The new Corsa VXR isn't a vastly different prospect from its various special-edition predecessors. It does, however, feel like a car that has matured over the several stages of development delivered by the Nürburgring and Clubsport versions. There’s now enough sophistication about the normal, series-production VXR car, and choice about the ordering process, that it can serve tastes as lukewarm or as specialised as Vauxhall is likely to find.
The car’s 1.6-litre turbo engine benefits from a new air intake and an exhaust with less back pressure, liberating modest improvements in power, torque, fuel economy and emissions. It’s a four-pot with a smidgen more grunt than the class norm and a linear, fairly crisp kind of performance routine that only really wants for a bit of endearing aural character.
The 207lb ft of torque it serves is available for full-throttle bursts of only five seconds, but that should be enough to convince most owners that they’ve bought just about the most potent car they could afford - a key pillar of appeal for the VXR brand, you’d guess.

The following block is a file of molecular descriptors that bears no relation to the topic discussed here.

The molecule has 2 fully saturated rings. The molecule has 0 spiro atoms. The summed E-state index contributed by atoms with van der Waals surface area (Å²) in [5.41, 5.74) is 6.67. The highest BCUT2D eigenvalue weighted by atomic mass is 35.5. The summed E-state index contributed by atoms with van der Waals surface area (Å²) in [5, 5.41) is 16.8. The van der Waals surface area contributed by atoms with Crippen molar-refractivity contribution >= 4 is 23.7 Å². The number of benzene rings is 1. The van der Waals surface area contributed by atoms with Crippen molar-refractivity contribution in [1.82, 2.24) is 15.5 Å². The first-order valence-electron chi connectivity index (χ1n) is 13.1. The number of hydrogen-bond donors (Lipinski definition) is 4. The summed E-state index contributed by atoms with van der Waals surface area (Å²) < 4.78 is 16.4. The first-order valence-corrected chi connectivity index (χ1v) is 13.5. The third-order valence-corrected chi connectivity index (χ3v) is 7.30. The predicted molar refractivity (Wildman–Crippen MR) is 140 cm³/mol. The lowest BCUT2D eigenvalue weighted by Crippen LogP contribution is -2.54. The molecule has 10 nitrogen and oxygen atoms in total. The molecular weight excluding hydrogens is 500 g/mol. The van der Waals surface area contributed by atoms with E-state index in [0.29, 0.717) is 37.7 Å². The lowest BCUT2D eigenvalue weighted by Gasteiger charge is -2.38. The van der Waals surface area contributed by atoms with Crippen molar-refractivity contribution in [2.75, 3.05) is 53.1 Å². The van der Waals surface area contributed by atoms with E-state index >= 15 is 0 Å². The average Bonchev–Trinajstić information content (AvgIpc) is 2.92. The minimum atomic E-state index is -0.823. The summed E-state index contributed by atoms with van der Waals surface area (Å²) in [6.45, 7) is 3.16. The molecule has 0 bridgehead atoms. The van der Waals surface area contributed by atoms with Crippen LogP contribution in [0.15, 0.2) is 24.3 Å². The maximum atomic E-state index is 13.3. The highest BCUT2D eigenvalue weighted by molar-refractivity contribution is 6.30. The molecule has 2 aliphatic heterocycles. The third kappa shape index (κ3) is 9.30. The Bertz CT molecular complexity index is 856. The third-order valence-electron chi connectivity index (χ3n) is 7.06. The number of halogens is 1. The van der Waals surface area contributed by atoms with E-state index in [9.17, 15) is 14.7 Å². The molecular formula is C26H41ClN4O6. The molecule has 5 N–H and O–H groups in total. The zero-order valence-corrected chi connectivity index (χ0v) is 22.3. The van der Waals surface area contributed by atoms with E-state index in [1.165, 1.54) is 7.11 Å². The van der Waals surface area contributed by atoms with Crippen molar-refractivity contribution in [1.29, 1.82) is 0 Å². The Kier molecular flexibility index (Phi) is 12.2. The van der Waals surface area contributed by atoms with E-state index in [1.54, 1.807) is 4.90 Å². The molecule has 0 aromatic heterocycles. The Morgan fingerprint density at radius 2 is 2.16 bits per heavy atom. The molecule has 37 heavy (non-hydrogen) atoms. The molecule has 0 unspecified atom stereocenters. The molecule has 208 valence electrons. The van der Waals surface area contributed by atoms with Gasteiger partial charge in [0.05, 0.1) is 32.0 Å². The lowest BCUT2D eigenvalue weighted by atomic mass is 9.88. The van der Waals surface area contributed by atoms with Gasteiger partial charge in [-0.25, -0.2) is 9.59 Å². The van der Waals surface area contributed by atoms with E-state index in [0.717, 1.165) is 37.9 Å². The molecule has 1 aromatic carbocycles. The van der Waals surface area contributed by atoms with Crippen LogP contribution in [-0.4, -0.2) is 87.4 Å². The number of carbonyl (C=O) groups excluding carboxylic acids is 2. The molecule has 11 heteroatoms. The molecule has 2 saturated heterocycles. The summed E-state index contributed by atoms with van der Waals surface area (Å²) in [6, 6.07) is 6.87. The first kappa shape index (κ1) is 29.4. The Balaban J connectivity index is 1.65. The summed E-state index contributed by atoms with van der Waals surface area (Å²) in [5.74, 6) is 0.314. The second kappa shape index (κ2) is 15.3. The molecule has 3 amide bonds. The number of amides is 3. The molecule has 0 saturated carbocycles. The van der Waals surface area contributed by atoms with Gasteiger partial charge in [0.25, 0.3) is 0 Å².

The car’s six-speed manual gearbox is new, too. Particular emphasis has been placed on shift quality, which is short and staccato but could be slicker. More annoying is the yawning gap between third and fourth gears that trips you up regularly at typical UK country road speeds. Thankfully, the engine’s generous spread of torque earns the car a ready-made get-out-of-jail-free card on that front.
The Corsa VXR’s chassis, updated with a new torsion beam rear suspension set-up and the optional 18in alloy wheels of our test car, provided plenty of traction and lateral grip and a pleasing mix of agile steering response, mid-corner balance, handling adjustability and high-speed stability and precision.
A Ford Fiesta ST has a more natural sense of directional poise and better steering feedback, but the Corsa’s handling would take some beating by anything else in the class. Equally impressive, it’s married to a more supple, civil ride than that of the Ford, one that wouldn’t wear on your senses like some.
The car's cabin is not the match of the richer and more imaginatively appointed hot hatchbacks money can buy, with a fairly monotone fascia and performance detailing sparingly applied.
The Recaro bucket seats are fine, if a little short on shoulder and under-thigh support, and there's competitive levels of passenger accommodation in the back seats for what is a fairly small car. So much is probably acceptable in something offering, above all else, plenty of bang for your buck.